3 Questions With Storm Large: Singer Brings Powerhouse Vocals to The Gaslight Theater Nov. 6-7

By Krystin Arneson
In Culture

Storm Large and her powerful vocals come to The Gaslight Theater Nov. 6-7 as part of the 2015 Gaslight Cabaret Festival. Her performances—think a bit of a smolder and a bit of sass—revive the midcentury cabaret tradition without depending on tired covers. Classics are reimagined, and her own work is featured on stage as well in a uniquely modern but still retro-chic set. But Large might not be entirely what you expect (and that’s not a bad thing), as we found out when we caught up with her over the phone.

Storm Large | singer

Storm Large | courtesy of artist

What are your biggest inspirations for your on-stage persona?

I don’t have any—actually, I feel like I act like an idiot on stage. I don’t think I’m anyone I’ve ever respected or enjoyed as a performer. I’m kind of a doofus. I’m sort of a drag queen mixed with maybe some Mae West mixed with maybe Robin Williams—when he was doing lots of cocaine. I love music—I love what I’m hearing and seeing—but I’ve never had a feeling of relating to other performers onstage. I’ve never looked at someone and go, “Oh, I’m totally going to do that.” I go on stage and totally lose my mind.

[Turns to her drummer, who she’s with] What do you think I’m like on stage? A drag queen? A coked-out comedian? [Turns back to phone] Bette Midler … when she was singing in gay saunas, when she was completely unhinged.

How do you pick the music for your shows?
I pick the music that I love. I have such a wide range of taste and things that excite or interest me. Usually it’s melody, the story, the emotional potency. I do about 50 covers and originals. When we perform, it’s usually a little more covers than originals—I do more interpretations. “I’ve Got You Under My Skin” [for example], we’ve heard it 9,000 times, and we lean toward romantic [interpretations], but when you read the lyrics, they’re pretty twisted, and we know it’s going to end badly. I have a skewed, different way of seeing things.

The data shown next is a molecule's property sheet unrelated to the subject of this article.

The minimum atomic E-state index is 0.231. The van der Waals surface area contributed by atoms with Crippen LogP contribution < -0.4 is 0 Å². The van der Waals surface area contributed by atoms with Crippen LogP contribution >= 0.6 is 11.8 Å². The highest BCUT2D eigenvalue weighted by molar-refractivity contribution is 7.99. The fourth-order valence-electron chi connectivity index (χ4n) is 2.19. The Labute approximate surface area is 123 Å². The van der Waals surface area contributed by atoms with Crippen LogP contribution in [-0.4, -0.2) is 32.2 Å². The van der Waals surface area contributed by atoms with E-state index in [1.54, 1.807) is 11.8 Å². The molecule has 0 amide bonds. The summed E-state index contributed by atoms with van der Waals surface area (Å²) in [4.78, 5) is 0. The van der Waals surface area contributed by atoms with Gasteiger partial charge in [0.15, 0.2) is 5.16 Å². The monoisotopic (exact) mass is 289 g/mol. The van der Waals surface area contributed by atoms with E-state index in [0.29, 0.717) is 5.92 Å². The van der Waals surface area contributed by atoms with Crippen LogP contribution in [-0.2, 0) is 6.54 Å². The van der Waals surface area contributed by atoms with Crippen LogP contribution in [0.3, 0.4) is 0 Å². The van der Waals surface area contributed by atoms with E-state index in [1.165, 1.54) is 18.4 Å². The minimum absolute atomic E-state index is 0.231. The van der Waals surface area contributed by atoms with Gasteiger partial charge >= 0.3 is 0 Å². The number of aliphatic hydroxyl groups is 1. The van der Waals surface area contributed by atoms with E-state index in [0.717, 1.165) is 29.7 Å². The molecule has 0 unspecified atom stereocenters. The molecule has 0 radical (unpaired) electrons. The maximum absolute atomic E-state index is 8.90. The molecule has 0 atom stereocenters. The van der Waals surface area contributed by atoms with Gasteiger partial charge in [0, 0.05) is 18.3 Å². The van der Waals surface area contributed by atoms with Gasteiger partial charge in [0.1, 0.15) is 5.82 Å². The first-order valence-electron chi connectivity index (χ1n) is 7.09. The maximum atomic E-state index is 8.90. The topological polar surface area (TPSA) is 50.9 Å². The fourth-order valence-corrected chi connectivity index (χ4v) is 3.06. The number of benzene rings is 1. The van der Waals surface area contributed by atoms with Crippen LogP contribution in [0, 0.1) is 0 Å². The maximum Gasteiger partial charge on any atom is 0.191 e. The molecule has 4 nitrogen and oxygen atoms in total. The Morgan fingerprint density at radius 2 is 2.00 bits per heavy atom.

How do you avoid nostalgia and camp to make your shows your own?
I don’t know… People like it when I sing jazz standards—Billie Holiday or Ella Fitzgerald. If something’s been perfected—done really, really well—I won’t cover it, because what’s the point if I can’t improve upon it or throw a different angle at it? What’s the point?

I hope I’m not cliche, and I hope it doesn’t ever come across as schlocky or maudlin—I don’t mind being called theatrical or dramatic but I certainly wouldn’t want to be unoriginal. You really can’t reinvent the wheel; you can’t find notes that haven’t been next to each other; you can’t hit unhuman highs and lows … but not every ear has been touched by your voice and not every feeling has been understood. There’s just something alchemical in music that’s so necessary, and some people are very specific with what they want to hear and some are very open to hearing and experiencing everything. Sometimes it’s like falling in love: You will be the voice that person needs to hear that day.

The two-month Gaslight Cabaret Festival features 12 performers in 22 performances through Nov. 21.  

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